Suppose my taxable income is bumped substantially by an event in the

4th quarter (e.g., I take a capital gain, I convert some Regular IRA

assets to Roth in some year other than 2010), the impact of which

could be to double (or greater) the amount of income tax due for the

year.

While my 4th quarter estimated tax payment will be based on this

additional income, can there be a penalty for underpayment of

estimated tax for quarters 1, 2, and 3? On the one hand, I can't be

expected to pay estimated tax on income that I had no way of

reasonably anticipating, but on the other, I don't see on any tax form

any provision for showing when, during the year, I received the income.

The reason it's called estimated tax is because you will estimate your

tax. Suppose you expect to make 14k in W2 income and 1k in qualified

dividends every quarter, and additionally 100k conversion income in

the last quarter. You could just calculate your tax, using W2 income

as 14k*4, qualified dividends as 4k, conversion income as 100k. You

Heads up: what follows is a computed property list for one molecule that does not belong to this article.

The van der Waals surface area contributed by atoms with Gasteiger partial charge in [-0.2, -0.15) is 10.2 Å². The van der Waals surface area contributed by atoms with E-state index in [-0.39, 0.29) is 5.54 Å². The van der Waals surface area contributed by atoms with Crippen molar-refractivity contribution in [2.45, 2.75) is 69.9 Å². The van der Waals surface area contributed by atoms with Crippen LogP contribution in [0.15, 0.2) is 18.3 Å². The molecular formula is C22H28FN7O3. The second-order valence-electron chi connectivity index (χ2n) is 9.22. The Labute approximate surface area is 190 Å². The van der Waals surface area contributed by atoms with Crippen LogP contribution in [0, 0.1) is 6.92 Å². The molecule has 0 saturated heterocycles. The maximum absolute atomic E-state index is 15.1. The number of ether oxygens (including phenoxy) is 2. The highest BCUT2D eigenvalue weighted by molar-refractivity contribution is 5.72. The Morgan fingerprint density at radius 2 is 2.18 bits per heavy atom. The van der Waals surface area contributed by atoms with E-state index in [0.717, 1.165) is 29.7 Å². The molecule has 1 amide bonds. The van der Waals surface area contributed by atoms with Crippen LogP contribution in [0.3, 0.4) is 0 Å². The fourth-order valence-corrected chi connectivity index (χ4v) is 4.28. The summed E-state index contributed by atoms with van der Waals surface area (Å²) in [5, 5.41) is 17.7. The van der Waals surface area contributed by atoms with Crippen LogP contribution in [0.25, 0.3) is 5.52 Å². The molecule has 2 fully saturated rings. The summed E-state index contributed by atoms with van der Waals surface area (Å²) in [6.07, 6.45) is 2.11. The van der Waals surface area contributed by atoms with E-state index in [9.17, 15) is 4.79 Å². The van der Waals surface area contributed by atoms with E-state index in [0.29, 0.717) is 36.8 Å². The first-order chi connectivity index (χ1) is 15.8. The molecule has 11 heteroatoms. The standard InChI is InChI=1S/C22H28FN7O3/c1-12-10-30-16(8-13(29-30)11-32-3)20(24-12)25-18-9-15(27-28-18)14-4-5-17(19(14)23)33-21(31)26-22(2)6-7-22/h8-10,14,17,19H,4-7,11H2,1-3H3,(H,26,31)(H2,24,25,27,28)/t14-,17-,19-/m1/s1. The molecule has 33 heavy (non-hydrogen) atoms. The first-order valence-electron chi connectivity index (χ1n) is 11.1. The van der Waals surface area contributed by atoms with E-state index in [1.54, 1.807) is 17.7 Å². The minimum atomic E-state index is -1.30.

can calculate your state tax first. For example, for CA multiply the

tax by 27% to get the Q1 payment. The state tax you estimate to pay

will become an itemized deduction for federal, but if you make the

last payment on 1/15 of the following year, then that payment will not

be allowed as an itemized deduction for this year.

Or you can use the exact method. This method is tedious because you

have to track your interest, dividends, qualified dividends, stock

sales, etc each quarter.

The Q1 tax is based on income earned in that quarter. Suppose you

make 14k in W2 income and 1k in qualified dividends for Q1. When Q1

is finished (March 30), annualize your income by multiplying by 4 to

get 60k, of which 4k is qualified dividends. Annualize your itemized

deductions too. Calculate the tax, choosing the standard or itemized

deduction, and add any credits to your tax return. Multiply the

result by 22.5% to get the minimum estimated payment. The ratios are

different for different states, like for Q1 in CA you multiply by

27%. Only for the Q4 return, you have additional income of 100k.

Anyway, you wouldn't make an equal amount every quarter because the

first quarter is 3 months, the second is 2 months, etc.